And this little figgy piggy screamed “kiwi, kiwi, kiwi” all the way home!
This semi-exotic fruit lends a clean, tart flavor to savory dishes.
Making chicken stock isn’t difficult. I watched Martha Stewart demonstrate it years ago, except she used two whole chickens and then tossed them! But if Martha can do it, so can you. You don’t need to use whole chickens like she did. Just think, how often are you stopping at the grocery store to get baked rotisserie chicken for your family meal? Instead of throwing out the carcass the next time, put it in a ziploc bag in the freezer, and on a lazy afternoon make some chicken stock and then freeze it.
As I was growing up in Thailand, kaffir limes were a common sight. Not so much here in the U.S. So imagine my surprise when I get a call from Charles, the excitement in his voice palpable, extolling that our little organic food store in Salem, Lifesource Foods, had kaffir limes and did I want any? Are you kidding? Yes! My family has gone to great lengths to make sure that wherever we’ve lived — Texas, Maryland, Oregon — we’ve always had a kaffir lime plant. Usually, Mom has to scour her friends in Houston and bring a live plant back on the plane after one of her annual visits there. Sometimes, we beg to have plants sent to us via FedEx. The fruit doesn’t contain much juice, but in Thai cooking, the rind and the entire fruit are used to impart their bright, clean, citrus flavor and aroma. The most common dishes that use kaffir lime rind or leaves are Tom Yum soup and Tom Kha soup.
Thai porridge brings back fond memories from my childhood in Thailand, where I spent many weekends at my cousin’s house. It’s a dish that my favorite uncle would serve for breakfast. The bland taste of the rice porridge would be punctuated by the side dishes that were each full of their own flavors: salty, savory, sweet, sour and pungent. To this day, it’s a comfort food that we enjoy at our home and it brings back warm memories of my cousin who is now half a world away, and my favorite uncle who is no longer alive.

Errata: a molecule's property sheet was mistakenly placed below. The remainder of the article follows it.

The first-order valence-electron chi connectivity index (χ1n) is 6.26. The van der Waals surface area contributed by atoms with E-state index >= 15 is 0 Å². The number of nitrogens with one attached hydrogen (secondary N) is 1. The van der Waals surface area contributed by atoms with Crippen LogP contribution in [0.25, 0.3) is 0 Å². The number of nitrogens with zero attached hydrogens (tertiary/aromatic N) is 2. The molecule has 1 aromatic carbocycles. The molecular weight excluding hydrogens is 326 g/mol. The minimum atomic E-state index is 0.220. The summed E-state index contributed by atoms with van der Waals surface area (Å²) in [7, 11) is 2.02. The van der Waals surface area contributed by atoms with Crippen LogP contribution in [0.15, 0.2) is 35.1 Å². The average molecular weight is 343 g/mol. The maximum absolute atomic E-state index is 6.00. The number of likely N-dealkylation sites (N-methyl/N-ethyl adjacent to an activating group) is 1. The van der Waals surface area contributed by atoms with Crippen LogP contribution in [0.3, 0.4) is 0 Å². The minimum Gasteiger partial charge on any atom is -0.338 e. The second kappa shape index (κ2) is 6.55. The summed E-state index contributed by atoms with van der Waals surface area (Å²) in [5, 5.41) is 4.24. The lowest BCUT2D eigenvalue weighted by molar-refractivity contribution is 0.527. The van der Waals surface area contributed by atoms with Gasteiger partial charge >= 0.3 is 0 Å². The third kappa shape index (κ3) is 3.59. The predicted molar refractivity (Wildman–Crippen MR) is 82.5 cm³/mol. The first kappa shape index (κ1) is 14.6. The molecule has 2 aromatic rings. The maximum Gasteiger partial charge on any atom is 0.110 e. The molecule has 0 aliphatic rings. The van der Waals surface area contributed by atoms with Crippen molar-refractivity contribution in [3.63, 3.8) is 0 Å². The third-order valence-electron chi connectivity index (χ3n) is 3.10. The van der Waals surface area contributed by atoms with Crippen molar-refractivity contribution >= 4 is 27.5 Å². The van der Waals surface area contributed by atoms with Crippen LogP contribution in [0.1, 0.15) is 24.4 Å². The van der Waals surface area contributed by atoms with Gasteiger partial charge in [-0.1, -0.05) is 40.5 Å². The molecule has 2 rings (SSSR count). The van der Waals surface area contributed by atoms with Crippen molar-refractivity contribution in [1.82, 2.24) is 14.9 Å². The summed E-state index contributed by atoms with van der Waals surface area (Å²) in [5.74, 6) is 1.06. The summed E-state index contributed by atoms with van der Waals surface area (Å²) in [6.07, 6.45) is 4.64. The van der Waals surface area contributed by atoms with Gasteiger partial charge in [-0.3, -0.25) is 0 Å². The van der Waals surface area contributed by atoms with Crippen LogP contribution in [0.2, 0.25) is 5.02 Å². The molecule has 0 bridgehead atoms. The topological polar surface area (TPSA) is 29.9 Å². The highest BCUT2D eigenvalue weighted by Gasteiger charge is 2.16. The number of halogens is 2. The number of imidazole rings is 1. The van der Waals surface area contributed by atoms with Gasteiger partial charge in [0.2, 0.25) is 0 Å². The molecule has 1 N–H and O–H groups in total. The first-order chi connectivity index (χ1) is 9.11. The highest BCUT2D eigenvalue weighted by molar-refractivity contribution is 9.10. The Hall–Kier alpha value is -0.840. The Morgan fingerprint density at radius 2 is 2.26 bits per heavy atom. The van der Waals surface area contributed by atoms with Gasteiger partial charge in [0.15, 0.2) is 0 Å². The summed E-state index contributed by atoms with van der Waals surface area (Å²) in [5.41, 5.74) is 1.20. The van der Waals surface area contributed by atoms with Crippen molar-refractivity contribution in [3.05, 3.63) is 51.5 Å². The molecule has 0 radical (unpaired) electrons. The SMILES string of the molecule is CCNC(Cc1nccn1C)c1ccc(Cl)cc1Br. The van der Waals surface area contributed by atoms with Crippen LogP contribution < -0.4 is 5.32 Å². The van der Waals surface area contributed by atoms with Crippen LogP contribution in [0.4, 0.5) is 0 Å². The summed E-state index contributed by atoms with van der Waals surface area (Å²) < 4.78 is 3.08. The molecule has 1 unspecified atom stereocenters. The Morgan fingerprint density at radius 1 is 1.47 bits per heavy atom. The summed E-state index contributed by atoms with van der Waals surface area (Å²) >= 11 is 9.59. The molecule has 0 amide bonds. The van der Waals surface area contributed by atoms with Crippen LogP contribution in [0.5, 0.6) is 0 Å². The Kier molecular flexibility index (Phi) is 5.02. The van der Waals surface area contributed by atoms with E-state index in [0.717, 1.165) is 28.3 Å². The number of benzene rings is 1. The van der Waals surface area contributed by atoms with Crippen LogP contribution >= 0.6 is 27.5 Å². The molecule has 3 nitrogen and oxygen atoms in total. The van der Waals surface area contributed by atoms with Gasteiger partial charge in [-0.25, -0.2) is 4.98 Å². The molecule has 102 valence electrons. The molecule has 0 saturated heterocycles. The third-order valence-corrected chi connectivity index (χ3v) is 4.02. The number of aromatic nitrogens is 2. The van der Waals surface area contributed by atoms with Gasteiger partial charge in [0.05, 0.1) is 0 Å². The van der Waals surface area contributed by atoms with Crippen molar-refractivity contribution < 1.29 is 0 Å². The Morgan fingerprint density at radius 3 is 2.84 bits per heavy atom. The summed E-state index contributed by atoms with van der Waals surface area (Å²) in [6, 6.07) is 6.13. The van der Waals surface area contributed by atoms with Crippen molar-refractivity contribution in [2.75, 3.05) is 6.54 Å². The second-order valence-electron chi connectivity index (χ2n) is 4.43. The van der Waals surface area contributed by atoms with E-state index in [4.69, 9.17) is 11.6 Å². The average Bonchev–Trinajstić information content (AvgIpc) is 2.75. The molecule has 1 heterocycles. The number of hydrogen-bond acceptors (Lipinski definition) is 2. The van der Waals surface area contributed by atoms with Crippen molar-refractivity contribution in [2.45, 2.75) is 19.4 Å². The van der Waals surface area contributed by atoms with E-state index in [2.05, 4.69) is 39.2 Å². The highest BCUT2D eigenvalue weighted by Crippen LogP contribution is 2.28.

Vic and I were served this dish as an appetizer at The Brewer’s Art in Baltimore some years ago. It impressed us so much that we asked for the recipe. No dice! Realizing that steaming these ingredients wouldn’t be too difficult to re-create, we then begged for advice on which ale to use. A Belgian White was the curt reply. We dined at this well-known Baltimore spot frequently and surly service was never the norm. As a matter of fact, when creating the link to their site for this article, I learned that Esquire magazine had named them the #1 bar in America. For the record, Portland’s Horse Brass Pub was #5.
Making a gumbo can be a religious experience and shouldn’t be attempted when you’re short on time. Most will agree that any gumbo will begin with a dark roux and can be thickened further with the okra or filé powder (ground sassafras leaves). Not wanting to be exclusive, I use all three.
I remember as a child growing up in Bangkok, our family cook would often enlist me to help in the kitchen. I think it was because she knew I liked to pound on things. One of the essential tools in Thai cooking is a mortar and pestle. Oh, forget the convenience of a blender or […]